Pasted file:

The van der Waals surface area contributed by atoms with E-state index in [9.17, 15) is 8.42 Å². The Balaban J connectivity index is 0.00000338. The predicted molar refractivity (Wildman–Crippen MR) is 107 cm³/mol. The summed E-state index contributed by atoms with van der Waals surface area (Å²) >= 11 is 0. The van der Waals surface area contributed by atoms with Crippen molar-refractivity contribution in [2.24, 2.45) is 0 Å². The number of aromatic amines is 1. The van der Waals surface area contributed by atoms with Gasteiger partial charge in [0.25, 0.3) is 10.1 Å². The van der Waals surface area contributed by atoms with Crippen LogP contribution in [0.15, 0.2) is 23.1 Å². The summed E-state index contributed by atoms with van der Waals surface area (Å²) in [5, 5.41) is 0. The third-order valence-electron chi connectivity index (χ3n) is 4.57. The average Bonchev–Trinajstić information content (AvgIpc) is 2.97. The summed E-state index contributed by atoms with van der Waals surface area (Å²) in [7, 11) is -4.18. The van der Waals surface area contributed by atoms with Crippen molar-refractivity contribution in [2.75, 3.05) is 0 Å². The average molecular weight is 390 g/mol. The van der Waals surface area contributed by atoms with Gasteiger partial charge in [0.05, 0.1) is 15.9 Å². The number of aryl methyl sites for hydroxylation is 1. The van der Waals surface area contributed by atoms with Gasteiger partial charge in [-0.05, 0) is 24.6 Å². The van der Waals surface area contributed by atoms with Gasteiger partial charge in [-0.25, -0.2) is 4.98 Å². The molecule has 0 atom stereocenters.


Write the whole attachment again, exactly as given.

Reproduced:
The van der Waals surface area contributed by atoms with E-state index in [9.17, 15) is 8.42 Å². The Balaban J connectivity index is 0.00000338. The predicted molar refractivity (Wildman–Crippen MR) is 107 cm³/mol. The summed E-state index contributed by atoms with van der Waals surface area (Å²) >= 11 is 0. The van der Waals surface area contributed by atoms with Crippen molar-refractivity contribution in [2.24, 2.45) is 0 Å². The number of aromatic amines is 1. The van der Waals surface area contributed by atoms with Gasteiger partial charge in [0.25, 0.3) is 10.1 Å². The van der Waals surface area contributed by atoms with Crippen LogP contribution in [0.15, 0.2) is 23.1 Å². The summed E-state index contributed by atoms with van der Waals surface area (Å²) in [5, 5.41) is 0. The third-order valence-electron chi connectivity index (χ3n) is 4.57. The average Bonchev–Trinajstić information content (AvgIpc) is 2.97. The summed E-state index contributed by atoms with van der Waals surface area (Å²) in [7, 11) is -4.18. The van der Waals surface area contributed by atoms with Crippen molar-refractivity contribution in [2.75, 3.05) is 0 Å². The average molecular weight is 390 g/mol. The van der Waals surface area contributed by atoms with Gasteiger partial charge in [0.05, 0.1) is 15.9 Å². The number of aryl methyl sites for hydroxylation is 1. The van der Waals surface area contributed by atoms with Gasteiger partial charge in [-0.05, 0) is 24.6 Å². The van der Waals surface area contributed by atoms with Gasteiger partial charge in [-0.25, -0.2) is 4.98 Å². The molecule has 0 atom stereocenters.